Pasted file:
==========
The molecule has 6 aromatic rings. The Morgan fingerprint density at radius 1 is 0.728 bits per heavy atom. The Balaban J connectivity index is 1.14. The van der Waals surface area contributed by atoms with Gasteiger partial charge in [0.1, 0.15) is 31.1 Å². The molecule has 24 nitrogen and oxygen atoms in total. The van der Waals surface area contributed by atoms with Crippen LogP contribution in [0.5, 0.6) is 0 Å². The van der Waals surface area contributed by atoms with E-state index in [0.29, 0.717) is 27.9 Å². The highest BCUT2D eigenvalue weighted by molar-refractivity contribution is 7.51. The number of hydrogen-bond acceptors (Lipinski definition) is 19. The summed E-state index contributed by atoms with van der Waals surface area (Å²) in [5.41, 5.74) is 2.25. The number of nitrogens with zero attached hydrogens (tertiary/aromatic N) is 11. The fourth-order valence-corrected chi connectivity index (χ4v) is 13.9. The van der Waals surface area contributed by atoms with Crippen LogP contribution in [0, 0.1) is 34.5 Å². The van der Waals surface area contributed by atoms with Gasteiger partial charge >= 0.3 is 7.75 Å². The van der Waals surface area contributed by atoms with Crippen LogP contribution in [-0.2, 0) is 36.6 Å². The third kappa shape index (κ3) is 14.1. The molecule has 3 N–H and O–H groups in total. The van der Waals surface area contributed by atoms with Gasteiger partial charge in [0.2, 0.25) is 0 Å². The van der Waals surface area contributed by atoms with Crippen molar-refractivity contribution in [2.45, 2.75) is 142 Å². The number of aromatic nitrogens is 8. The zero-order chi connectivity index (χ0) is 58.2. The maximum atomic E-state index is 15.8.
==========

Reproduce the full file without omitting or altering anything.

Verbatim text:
The molecule has 6 aromatic rings. The Morgan fingerprint density at radius 1 is 0.728 bits per heavy atom. The Balaban J connectivity index is 1.14. The van der Waals surface area contributed by atoms with Gasteiger partial charge in [0.1, 0.15) is 31.1 Å². The molecule has 24 nitrogen and oxygen atoms in total. The van der Waals surface area contributed by atoms with Crippen LogP contribution in [0.5, 0.6) is 0 Å². The van der Waals surface area contributed by atoms with E-state index in [0.29, 0.717) is 27.9 Å². The highest BCUT2D eigenvalue weighted by molar-refractivity contribution is 7.51. The number of hydrogen-bond acceptors (Lipinski definition) is 19. The summed E-state index contributed by atoms with van der Waals surface area (Å²) in [5.41, 5.74) is 2.25. The number of nitrogens with zero attached hydrogens (tertiary/aromatic N) is 11. The fourth-order valence-corrected chi connectivity index (χ4v) is 13.9. The van der Waals surface area contributed by atoms with Crippen LogP contribution in [0, 0.1) is 34.5 Å². The van der Waals surface area contributed by atoms with Gasteiger partial charge >= 0.3 is 7.75 Å². The van der Waals surface area contributed by atoms with Crippen LogP contribution in [-0.2, 0) is 36.6 Å². The third kappa shape index (κ3) is 14.1. The molecule has 3 N–H and O–H groups in total. The van der Waals surface area contributed by atoms with Gasteiger partial charge in [0.2, 0.25) is 0 Å². The van der Waals surface area contributed by atoms with Crippen molar-refractivity contribution in [2.45, 2.75) is 142 Å². The number of aromatic nitrogens is 8. The zero-order chi connectivity index (χ0) is 58.2. The maximum atomic E-state index is 15.8.